Cooperative Communication

Cooperative communication, in the world of business, is generally defined as the skill and ability of employees to “get along” at the workplace; the techniques of sharing information in a non-threatening and polite manner are the basis of cooperative communication, and when properly implemented, cooperative communication enhances the workplace experience and typically inspires better performance.

It is natural that, during the complexity and repetitive nature of typical workdays, person-to-person conflicts will arise. The pressure to perform, both individually and as team members, can generate high-level negativity and conflict in many employees. Cooperative communication often acts as an effective “pressure release valve”.

Studies have shown that when cooperative communication is lacking, feelings of hostility, operational problems, and poor individual performance are among the unhappy results. This begs the question: Why isn’t cooperative communication practiced by all companies to avoid the problems created by its lack of implementation?

Unfortunately, there is a general lack of cooperative communication for a simple, but often undiscovered reason: Most people have never been taught the skill. Few schools and higher education institutions have cooperative communication on their course menu. Unless employees learned the skill at home from their parents, most have little appreciation for or the ability to use this important commodity. Unfortunately, this skill is often lacking in otherwise high performing managers, too.

The simple act of cooperative communication can have a profound effect on management effectiveness in a variety of ways. For example, good cooperative communication will often:

  • Eliminate employee-to-employee friction. As workplace pressures escalate, so does the natural human conflicts that occur. Cooperative communication usually eliminates much of this vocal friction and helps teams work together more successfully.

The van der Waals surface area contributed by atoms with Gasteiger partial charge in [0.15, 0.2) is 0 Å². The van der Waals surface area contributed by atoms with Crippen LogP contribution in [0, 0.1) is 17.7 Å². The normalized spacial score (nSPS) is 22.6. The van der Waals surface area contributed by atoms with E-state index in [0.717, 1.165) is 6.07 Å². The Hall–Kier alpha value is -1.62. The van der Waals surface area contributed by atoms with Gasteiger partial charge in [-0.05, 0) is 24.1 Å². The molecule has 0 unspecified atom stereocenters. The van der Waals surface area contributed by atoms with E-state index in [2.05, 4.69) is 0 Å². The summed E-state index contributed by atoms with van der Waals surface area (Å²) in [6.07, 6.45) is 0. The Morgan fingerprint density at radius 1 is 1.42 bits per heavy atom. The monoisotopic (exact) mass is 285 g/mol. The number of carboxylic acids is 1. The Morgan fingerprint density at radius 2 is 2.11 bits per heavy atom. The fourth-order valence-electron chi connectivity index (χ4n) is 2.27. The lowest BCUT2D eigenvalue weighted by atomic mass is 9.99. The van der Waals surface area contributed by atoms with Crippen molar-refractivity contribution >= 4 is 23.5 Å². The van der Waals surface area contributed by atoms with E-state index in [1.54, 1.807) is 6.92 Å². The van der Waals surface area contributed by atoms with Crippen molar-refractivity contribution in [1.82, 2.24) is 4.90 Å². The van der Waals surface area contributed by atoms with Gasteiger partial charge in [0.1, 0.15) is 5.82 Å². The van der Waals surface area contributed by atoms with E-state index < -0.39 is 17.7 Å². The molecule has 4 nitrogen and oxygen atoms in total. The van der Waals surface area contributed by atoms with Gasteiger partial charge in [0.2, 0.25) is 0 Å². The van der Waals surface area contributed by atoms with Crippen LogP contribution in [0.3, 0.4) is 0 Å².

• Eliminate the attitude of “winning an argument” and introduce a philosophy of problem solving. Instead of a personal competition environment, staff normally adopts a winning attitude towards the team or department in which they function.
  • Eliminate professional personality and procedure conflicts. Instead of an attitude of “Do it my way. It’s the best way,” cooperative communication fosters an attitude of “Let’s work together to do it the best way”. This one attribute can help management immensely.
  • Eliminate conflict and wasted time at strategic and training meetings. Both staff and management often complain about the number of meetings they are required to attend. Yet, for all the jokes and complaints, management knows that most meetings are necessary. Cooperative communication in the meeting place saves time, helps the moderator stay on topic, and generates better results.
  • Eliminate many client and customer complaints about poor treatment by staff. Nothing can do more harm to a company’s branding and image efforts than a customer or client base that feels mistreated by staff. A habit of cooperative communication often eliminates much of the customer dissatisfaction (real or perceived) that afflicts many companies.

Cooperative communication is a simple concept that can deliver wonderful positive results to management. Managers should understand that because of lack of training at all levels of education many employees don’t understand how to use cooperative communication.

Depending on the size and/or structure of a company, the Human Resource (HR) Department, team leaders, or department managers can implement the training and support necessary to expose employees to the ways to use cooperative communication. This is a win-win situation for both staff and management, as employees will enjoy a more positive workplace experience by eliminating much of the natural conflict that occurs.

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